Sophie also continued her voyage through the Journey to Star Wars: The Force Awakens book collection, with Jason Fry’s The Weapon of a Jedi, and Moving Target by Jason Fry and Cecil Castellucci. Luke’s story is set between A New Hope and The Empire Strikes Back and follows Luke’s discovery of a ruined Jedi temple on Devaron. In it, Sophie learned a little more about how Luke continued his training between the loss of Obi-Wan and meeting Yoda. In Leia’s story (set between Empire Strikes Back and Return of the Jedi) she got to see into Leia’s mindset after the loss of Han to Jabba, and also got a look at the tactical side of the Rebellion. Sophie enjoyed both books but strongly preferred Moving Target as she found it added more to the Star Wars universe while providing a look at the sacrifices made by the rebels away from the front line battlefields. However, she did find Luke’s meditation technique very useful to get herself through a nasty dental appointment while she was reading his book!
Finally Sophie picked up In Real Life by Jessica Love. The book is about two online friends who have known each other for years, and know every intimate detail of one another’s lives, but have never met in person. It appealed hugely to Sophie, who also counts someone she has never met in person as one of her two best friends (incidentally, so does her husband). Unfortunately, she found the book something of a letdown. The two friends in the novel, Hannah (aka “Ghost”) and Ben, live an apparently insurmountable four hours drive apart (SoCal and Las Vegas) which Sophie immediately found laughable given the twelve-hour transatlantic flight separating her from her online BFF. And although the book was about an online relationship, the two had met in person within the first few chapters, resulting in the rest of the book being just another teenage romance with a bit of a twist. Sophie figured that she’d probably have loved the book when she was in her late teens, but is simply much too old for it these days!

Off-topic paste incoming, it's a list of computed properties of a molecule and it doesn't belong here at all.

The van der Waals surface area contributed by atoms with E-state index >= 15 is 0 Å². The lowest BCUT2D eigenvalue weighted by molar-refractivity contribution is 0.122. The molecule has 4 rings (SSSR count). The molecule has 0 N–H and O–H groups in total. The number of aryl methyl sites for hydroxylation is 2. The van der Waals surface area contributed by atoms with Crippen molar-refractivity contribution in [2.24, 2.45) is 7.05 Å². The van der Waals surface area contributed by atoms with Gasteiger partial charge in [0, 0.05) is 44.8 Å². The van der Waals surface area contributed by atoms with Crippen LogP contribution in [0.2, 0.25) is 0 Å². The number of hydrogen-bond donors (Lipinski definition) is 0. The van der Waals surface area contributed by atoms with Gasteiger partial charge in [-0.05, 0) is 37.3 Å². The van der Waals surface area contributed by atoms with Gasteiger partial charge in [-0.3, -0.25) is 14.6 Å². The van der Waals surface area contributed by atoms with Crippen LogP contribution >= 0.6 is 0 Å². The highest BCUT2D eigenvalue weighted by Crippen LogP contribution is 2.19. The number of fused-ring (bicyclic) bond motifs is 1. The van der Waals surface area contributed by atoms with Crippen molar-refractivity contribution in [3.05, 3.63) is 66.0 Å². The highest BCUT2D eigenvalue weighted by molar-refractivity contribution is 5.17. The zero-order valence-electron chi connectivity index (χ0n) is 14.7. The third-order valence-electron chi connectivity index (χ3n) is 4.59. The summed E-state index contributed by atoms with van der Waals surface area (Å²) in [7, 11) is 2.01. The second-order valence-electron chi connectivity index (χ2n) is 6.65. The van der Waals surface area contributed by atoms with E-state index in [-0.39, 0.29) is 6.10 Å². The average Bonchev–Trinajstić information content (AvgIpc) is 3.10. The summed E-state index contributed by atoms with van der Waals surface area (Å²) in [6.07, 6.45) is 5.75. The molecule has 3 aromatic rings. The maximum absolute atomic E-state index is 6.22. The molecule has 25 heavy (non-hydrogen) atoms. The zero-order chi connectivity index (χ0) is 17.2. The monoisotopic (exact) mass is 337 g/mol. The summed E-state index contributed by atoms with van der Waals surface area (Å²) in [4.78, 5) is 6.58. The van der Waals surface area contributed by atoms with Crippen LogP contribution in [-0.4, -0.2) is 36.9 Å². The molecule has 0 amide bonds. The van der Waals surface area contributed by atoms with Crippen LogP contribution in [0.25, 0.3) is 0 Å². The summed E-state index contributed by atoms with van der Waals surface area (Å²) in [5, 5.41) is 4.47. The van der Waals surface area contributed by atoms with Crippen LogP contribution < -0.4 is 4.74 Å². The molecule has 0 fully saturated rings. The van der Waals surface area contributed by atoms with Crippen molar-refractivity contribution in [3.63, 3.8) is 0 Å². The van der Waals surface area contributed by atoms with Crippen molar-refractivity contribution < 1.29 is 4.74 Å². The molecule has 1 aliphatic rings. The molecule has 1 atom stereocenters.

GeekMom Amy W. and kids (ages almost-7 and almost-9) have revisited one of her childhood favorites this month, Roald Dahl’s Matilda, which–in classic Dahl mode–really is far more horrifying to read as an adult than it is as a child. Also, Amy’s British accents suck, so most of the characters used British terminology in American accents, but the kids cared far less than she did. After that, her daughter’s inexplicable obsession with chickens prompted her to bring home a 2015 title she’d bought for the library, Kelly Jones’ Unusual Chickens for the Exceptional Poultry Farmer, about a girl whose family inherited her great-uncle’s farm only to discover that he’d been keeping chickens with superpowers. She not only learns to take care of these special chickens but she has to keep others from discovering their secret and trying to steal them away. Meanwhile, she’s adjusting from moving to the country from L.A., and her background as a mixed-race Latina flavors her interactions too.
In the meantime, Amy’s actually been reading some books on her own, in bits and pieces, when she gets around to it, which is not doing much for her attention span. But she’s flitting between The Story of Owen, Dragon Slayer of Trondheim by E. K. Johnston (an alternate universe YA where carbon-loving dragons constantly threaten the human civilization that INSISTS on continuing to create carbon EMISSIONS –Amy keeps thinking “but WHY do they keep DEVELOPING carbon-emitting technology when it results in… OH I get it now”– and dragon slayers are like sports stars, and our narrator becomes friends with a budding young dragon slayer and then officially becomes his Bard. Keep in mind this is not high fantasy, but takes place in modern Canada between otherwise typical high school students); and The Thrilling Adventures of Lovelace and Babbage, the somewhat-historically-accurate graphic novel by Sydney Padua that spun off from the comic. She is too scatterbrained at the moment to concentrate on just one or the other.